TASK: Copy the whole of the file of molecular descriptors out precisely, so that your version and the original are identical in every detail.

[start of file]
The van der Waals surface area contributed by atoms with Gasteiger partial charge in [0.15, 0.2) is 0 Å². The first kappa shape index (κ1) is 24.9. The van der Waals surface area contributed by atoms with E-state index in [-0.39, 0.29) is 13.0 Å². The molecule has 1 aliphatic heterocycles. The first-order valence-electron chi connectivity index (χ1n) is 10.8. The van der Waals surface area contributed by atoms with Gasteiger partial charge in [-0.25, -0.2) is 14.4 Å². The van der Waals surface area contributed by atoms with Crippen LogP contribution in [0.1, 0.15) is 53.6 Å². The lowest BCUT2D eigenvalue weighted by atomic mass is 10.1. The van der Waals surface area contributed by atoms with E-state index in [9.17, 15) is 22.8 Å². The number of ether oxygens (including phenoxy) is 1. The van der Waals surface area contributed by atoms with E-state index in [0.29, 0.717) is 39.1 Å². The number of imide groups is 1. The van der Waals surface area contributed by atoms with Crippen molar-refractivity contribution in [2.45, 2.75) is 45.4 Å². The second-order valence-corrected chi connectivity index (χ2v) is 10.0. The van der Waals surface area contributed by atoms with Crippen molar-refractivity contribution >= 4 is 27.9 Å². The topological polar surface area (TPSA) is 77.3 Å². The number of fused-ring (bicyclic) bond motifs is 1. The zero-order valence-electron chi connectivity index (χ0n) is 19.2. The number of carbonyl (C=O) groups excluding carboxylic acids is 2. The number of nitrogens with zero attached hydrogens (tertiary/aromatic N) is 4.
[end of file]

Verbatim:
The van der Waals surface area contributed by atoms with Gasteiger partial charge in [0.15, 0.2) is 0 Å². The first kappa shape index (κ1) is 24.9. The van der Waals surface area contributed by atoms with E-state index in [-0.39, 0.29) is 13.0 Å². The molecule has 1 aliphatic heterocycles. The first-order valence-electron chi connectivity index (χ1n) is 10.8. The van der Waals surface area contributed by atoms with Gasteiger partial charge in [-0.25, -0.2) is 14.4 Å². The van der Waals surface area contributed by atoms with Crippen LogP contribution in [0.1, 0.15) is 53.6 Å². The lowest BCUT2D eigenvalue weighted by atomic mass is 10.1. The van der Waals surface area contributed by atoms with E-state index in [9.17, 15) is 22.8 Å². The number of ether oxygens (including phenoxy) is 1. The van der Waals surface area contributed by atoms with E-state index in [0.29, 0.717) is 39.1 Å². The number of imide groups is 1. The van der Waals surface area contributed by atoms with Crippen molar-refractivity contribution in [2.45, 2.75) is 45.4 Å². The second-order valence-corrected chi connectivity index (χ2v) is 10.0. The van der Waals surface area contributed by atoms with Crippen molar-refractivity contribution >= 4 is 27.9 Å². The topological polar surface area (TPSA) is 77.3 Å². The number of fused-ring (bicyclic) bond motifs is 1. The zero-order valence-electron chi connectivity index (χ0n) is 19.2. The number of carbonyl (C=O) groups excluding carboxylic acids is 2. The number of nitrogens with zero attached hydrogens (tertiary/aromatic N) is 4.